For example, the adaptive cruise control will operate down to a halt, but will self-cancel after stopping. This is a pain in heavy traffic.

The traffic sign recognition software beeps each time you exceed the recognised speed limit. Fortunately, you can switch this reminder off. As was the case with the D-Max, the lane keep assistance system is a tad overbearing. On a tight back road, you’ll likely want to switch this off too.  

Fred’s Point of View

A while back, the family and I used to live in the Far North. We were up there for 15 years and went through a variety of cars. When I say, “went through”, I really mean they fell apart, destroyed by the high percentage of metal roads in the area. Ruts, potholes, ridges – they hammered those cars until they couldn’t take it anymore.

This is where a car like the MU-X would come into its own. It feels indestructible at all times, and potentially is now my go-to vehicle in a zombie apocalypse. 

The MU-X is a perfect car for places like the Far North, where a full ladder chassis is a must if you want any sort of longevity from your car. It’s also a pretty nice ride, that diesel chugging away, sometimes quietly such as on the motorway, and sometimes a little more vocally, like when you are working the engine up a long hill.

The infotainment system is old school – not great resolution and such a clunky interface. Space, for a big car, is not what I expected. But I still enjoyed driving it, the massively high driving position gives you a commanding spot to navigate through the peasants below you.

The car is at the upper end of the price range for its features, but it’s still a very worthy car, if simply for its ruggedness. I can see farmers lining up at the Isuzu dealer already.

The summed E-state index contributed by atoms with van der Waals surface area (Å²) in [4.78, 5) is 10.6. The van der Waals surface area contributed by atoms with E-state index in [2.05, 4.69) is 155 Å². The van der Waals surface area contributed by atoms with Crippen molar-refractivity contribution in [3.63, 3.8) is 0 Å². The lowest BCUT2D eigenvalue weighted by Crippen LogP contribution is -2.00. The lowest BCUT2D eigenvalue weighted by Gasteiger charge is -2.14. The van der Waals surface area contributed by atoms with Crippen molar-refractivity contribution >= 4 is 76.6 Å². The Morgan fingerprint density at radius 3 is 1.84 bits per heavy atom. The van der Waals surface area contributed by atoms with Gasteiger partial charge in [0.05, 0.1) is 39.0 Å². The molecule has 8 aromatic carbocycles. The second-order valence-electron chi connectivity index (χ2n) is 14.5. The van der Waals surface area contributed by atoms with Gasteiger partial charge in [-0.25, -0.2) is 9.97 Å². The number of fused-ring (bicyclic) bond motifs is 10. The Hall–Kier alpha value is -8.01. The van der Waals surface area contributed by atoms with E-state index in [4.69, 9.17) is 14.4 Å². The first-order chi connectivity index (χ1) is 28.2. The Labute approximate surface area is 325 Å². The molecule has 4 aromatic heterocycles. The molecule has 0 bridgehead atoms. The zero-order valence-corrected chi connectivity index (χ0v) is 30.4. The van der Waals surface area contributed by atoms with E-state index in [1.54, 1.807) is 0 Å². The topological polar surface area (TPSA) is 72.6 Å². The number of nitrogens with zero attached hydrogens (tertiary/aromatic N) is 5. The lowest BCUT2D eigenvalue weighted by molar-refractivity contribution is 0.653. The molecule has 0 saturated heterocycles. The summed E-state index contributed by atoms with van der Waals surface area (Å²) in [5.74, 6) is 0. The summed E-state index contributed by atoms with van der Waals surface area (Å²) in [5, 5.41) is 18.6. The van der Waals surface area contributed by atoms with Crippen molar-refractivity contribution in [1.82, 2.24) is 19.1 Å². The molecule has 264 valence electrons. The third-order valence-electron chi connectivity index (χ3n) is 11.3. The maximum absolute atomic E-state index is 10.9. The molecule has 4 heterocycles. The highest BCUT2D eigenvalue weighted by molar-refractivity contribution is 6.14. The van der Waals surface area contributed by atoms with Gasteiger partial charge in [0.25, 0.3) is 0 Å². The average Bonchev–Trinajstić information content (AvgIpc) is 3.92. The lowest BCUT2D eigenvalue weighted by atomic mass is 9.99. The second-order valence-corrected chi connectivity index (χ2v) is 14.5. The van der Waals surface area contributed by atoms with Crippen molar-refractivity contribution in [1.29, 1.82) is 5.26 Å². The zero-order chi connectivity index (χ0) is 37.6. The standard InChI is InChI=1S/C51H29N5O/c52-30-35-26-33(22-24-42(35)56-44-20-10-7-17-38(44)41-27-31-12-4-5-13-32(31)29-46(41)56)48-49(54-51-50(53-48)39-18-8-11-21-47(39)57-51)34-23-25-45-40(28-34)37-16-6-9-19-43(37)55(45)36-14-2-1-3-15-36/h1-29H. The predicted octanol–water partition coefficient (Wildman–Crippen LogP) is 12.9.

2022 Isuzu MU-X Specifications

Price as Tested$80,990
Engine3.0-litre 4-cylinder turbodiesel 
Power, TorquekW/Nm140kW@3,600rpm
Transmission6-Speed Automatic
Spare WheelFull size (Alloy)
Kerb Weight, Kg2,175
Length x Width x Height, mm4850 x 1870 x 1825
Cargo Capacity, mm311 (all seats up)
1119 (third row down)
2138 (second row down) 
Fuel capacity, litres80
Fuel EfficiencyAdvertised Spec – combined – 8.3L/100km
Real World Test – combined – 10.2L/100km
Low Usage: 0-6 / Medium Usage 6-12 / High Usage 12+
Towing Capacity
Kg, unbraked/braked
Turning circle, metres11.4
Small: 6-10m / Medium 10-12m / Large 12m+
Warranty3-year, 100,000Km New Vehicle Warranty
3-year Roadside Assistance 
ANCAP Safety RatingsANCAP Rating – 5 stars – 5 Stars – NRJ561
Vehicle Technology
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Alistair Weekes
A millennial who prefers driving cars to having avocado on toast.
2022-isuzu-mu-x-car-review<!-- wp:paragraph --> <p>Suitability is an important criterion when considering any sort of product. If you were to view the Isuzu MU-X through a family SUV lens, it wouldn’t stack up all too well against SUVs that are dedicated for this purpose.</p> <!-- /wp:paragraph --> <!-- wp:paragraph --> <p>However, the MU-X isn’t trying to be the glitziest family SUV. It’s designed to be the ultimate workhorse or tow rig, that’ll also cart the family. In this respect, the MU-X fulfils its role excellently.</p> <!-- /wp:paragraph --> <!-- wp:paragraph --> <p>The MU-X is well-built, and offers a proven turbo-diesel power plant, that’ll happily tow boats or traverse the farm all-day long. Inside, the cabin retains a simple format, that isn’t overwhelmed by tech toys. </p> <!-- /wp:paragraph --> <!-- wp:paragraph --> <p>Its traditional, light-on-tech set-up will appeal to some, but will also be its weakness for others. On the tech subject, both Isuzu’s lane-keep assistance and adaptive cruise require some improvement. </p> <!-- /wp:paragraph --> <!-- wp:paragraph --> <p>Although the main drawback of the Isuzu MU-X is the price. It’s more expensive than most of its direct competition. At $80,990, it’s going toe-to-toe with the Ford Everest, their Ranger-based SUV. It’s also competing in the same price bracket as a Toyota Land Cruiser Prado, and we know the Land Cruiser nameplate isn’t something Toyota takes lightly when it comes to off-roading and reliability.</p> <!-- /wp:paragraph --> <!-- wp:paragraph --> <p>Overall, the Isuzu MU-X is a competent workhorse and SUV, although in our opinion, you’d be wise to seek-out a good deal before committing the cash. </p> <!-- /wp:paragraph -->